Books: Japanese Picture Brides and 9/11

November 23, 2011


the first few decades of the 20th century, an estimated 30,000
Japanese women arrived in the United States as “picture brides.” These were women,
young and often with few prospects back home, who had agreed to marry men they
only knew from photographs. The pictures often lied -- the men in the photographs
were much younger than the husbands they would meet, the bankers and hoteliers
in the photos would turn out to be farmers and lumber workers. In her latest
novel The Buddha in the Attic (which
was nominated for the National Book Award), Julie Otsuka narrates the story of
these women’s lives. 

early history of the Japanese in America is familiar terrain for Otsuka, whose first
novel, When the Emperor Was Divine, narrated
the lives of a Japanese American family interned during World War II. The Buddha in the Attic serves as a kind
of historical prologue, spanning the decades preceding 1942 and the evacuation
order that would eventually displace Japanese Americans from their homes and
businesses. In eight chapters, the novel swiftly traces a chronology of these
women’s lives, from one displacement to another -- their arrival in the US
from Japan, and their move to the internment camps from their American homes. But the novel offers more than a historical
exercise; The Buddha in the Attic displays
Otsuka’s full-range of literary skill -- her prose is both spare and detailed,
and the narrative itself is an interesting experiment in perspective. For
narrative voice, Otsuka employs the first person plural “we,” and the effect is
powerful.  An opening sequence reads,On the boat the first thing we did -- before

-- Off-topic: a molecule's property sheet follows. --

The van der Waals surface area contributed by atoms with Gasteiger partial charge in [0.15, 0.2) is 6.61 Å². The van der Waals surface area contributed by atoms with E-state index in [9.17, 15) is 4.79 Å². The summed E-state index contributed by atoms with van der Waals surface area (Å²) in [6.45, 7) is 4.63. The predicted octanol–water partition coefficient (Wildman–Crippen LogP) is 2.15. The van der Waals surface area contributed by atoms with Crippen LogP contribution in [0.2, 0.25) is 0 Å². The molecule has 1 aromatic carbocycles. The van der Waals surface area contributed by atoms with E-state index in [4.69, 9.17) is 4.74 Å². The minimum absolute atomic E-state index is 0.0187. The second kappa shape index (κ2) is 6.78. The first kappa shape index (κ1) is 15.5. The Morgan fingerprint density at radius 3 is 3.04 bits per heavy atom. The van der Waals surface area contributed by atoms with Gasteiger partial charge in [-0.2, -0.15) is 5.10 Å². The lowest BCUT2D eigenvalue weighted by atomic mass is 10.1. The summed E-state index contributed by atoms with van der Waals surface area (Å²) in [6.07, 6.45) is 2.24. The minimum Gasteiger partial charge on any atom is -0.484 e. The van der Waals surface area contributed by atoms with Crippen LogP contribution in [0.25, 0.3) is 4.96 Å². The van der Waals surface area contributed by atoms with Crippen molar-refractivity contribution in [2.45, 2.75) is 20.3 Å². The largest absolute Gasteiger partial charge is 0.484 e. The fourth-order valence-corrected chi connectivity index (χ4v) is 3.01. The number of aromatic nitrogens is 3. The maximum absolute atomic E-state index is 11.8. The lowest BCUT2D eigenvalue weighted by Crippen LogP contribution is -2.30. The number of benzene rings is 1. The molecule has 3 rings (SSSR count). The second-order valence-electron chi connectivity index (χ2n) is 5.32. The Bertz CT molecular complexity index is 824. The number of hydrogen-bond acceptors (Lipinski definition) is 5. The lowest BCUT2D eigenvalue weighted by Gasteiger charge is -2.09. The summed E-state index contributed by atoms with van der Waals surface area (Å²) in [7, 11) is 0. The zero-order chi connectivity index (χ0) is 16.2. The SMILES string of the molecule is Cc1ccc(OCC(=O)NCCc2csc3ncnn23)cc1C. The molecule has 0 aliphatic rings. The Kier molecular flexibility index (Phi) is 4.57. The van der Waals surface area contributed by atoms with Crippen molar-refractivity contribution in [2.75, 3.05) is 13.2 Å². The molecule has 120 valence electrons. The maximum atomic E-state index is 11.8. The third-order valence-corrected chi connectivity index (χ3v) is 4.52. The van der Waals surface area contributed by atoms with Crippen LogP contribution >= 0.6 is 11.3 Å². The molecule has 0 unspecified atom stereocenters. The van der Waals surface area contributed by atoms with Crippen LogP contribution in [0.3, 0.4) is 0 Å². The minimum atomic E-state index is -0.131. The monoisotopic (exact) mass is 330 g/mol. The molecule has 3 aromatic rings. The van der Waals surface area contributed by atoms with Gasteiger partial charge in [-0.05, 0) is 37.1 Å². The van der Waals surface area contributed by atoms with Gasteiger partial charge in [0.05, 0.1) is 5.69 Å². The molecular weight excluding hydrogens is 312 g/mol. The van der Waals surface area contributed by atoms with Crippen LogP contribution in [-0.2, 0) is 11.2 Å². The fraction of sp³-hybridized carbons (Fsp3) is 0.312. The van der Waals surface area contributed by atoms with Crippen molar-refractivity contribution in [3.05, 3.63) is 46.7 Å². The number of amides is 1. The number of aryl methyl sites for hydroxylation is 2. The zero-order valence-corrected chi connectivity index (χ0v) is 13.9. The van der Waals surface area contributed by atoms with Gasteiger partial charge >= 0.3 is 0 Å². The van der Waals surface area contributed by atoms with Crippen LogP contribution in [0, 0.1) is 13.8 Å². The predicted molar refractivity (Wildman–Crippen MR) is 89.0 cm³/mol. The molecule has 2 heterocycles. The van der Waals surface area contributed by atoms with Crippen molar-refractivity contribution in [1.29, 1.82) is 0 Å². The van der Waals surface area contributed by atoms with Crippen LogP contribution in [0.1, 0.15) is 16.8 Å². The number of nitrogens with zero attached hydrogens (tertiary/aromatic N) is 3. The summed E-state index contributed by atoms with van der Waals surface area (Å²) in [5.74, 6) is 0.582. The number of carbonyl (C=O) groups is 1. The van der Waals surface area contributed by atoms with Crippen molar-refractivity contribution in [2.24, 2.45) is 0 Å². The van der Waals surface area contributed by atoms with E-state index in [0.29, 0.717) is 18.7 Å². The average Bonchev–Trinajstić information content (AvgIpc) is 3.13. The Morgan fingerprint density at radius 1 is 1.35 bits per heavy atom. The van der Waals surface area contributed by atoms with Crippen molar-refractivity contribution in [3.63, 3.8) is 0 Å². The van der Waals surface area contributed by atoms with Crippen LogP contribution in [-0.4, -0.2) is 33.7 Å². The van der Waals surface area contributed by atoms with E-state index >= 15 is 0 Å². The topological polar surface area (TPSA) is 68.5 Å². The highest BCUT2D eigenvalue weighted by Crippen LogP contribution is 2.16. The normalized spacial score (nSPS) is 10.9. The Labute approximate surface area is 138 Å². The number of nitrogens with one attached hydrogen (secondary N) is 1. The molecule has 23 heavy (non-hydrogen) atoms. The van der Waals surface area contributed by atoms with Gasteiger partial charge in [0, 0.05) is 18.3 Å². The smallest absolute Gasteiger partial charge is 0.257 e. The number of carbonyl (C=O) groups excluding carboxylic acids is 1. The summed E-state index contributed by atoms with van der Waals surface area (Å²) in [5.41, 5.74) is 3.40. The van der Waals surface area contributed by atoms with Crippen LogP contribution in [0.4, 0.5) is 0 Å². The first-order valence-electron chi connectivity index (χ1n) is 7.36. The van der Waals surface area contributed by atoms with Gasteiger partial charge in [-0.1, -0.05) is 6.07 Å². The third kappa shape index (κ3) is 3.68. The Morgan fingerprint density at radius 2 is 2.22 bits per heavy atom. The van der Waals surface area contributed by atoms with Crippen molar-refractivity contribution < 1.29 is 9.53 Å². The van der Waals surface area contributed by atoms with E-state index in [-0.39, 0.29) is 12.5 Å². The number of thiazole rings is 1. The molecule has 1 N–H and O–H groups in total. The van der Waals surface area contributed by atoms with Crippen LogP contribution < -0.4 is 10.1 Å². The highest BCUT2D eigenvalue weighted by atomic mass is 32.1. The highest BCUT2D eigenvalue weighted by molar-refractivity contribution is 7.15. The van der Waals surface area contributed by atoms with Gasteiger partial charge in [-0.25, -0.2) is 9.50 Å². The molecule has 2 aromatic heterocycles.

deciding who we liked and didn’t like, before telling each other which one of
the islands we were from, and why we were leaving, before even bothering to
learn each other’s names -- was compare photographs of our husbands.”

novel continues in this way, each
sentence echoing the previous, building a subtle rhythm: “Some of us on the
boat were from Kyoto,” “Some of us were from Nara”; “On the boat we sometimes
lay awake,” “On the boat we complained about everything.” A collective
conscious of these women, whose lives are radically altered as they settle in
the xenophobic landscape of early 20th century America, slowly
emerges. Like the disappointment that greets them when they realized the men they
had married bore “no resemblance to the young men in the photographs,” so too
does the picturesque image of America fail them: “This is America, we would say to ourselves, there is no need to worry. And we would be wrong.”

            Photo of the author by Robert Bessoir

using a collective first person speaker, Otsuka, to her credit, avoids
transforming the history into a univocal experience.  The “we” who guides her reader takes
detours and follows the stories of individuals whose names eventually come into
focus. But over and again, even as the individual
details of their lives diverge, the women are united by their experience of
labor. In the fields, in their homes, at
the neighbors’ houses, as mothers and wives, they work -- their presence integral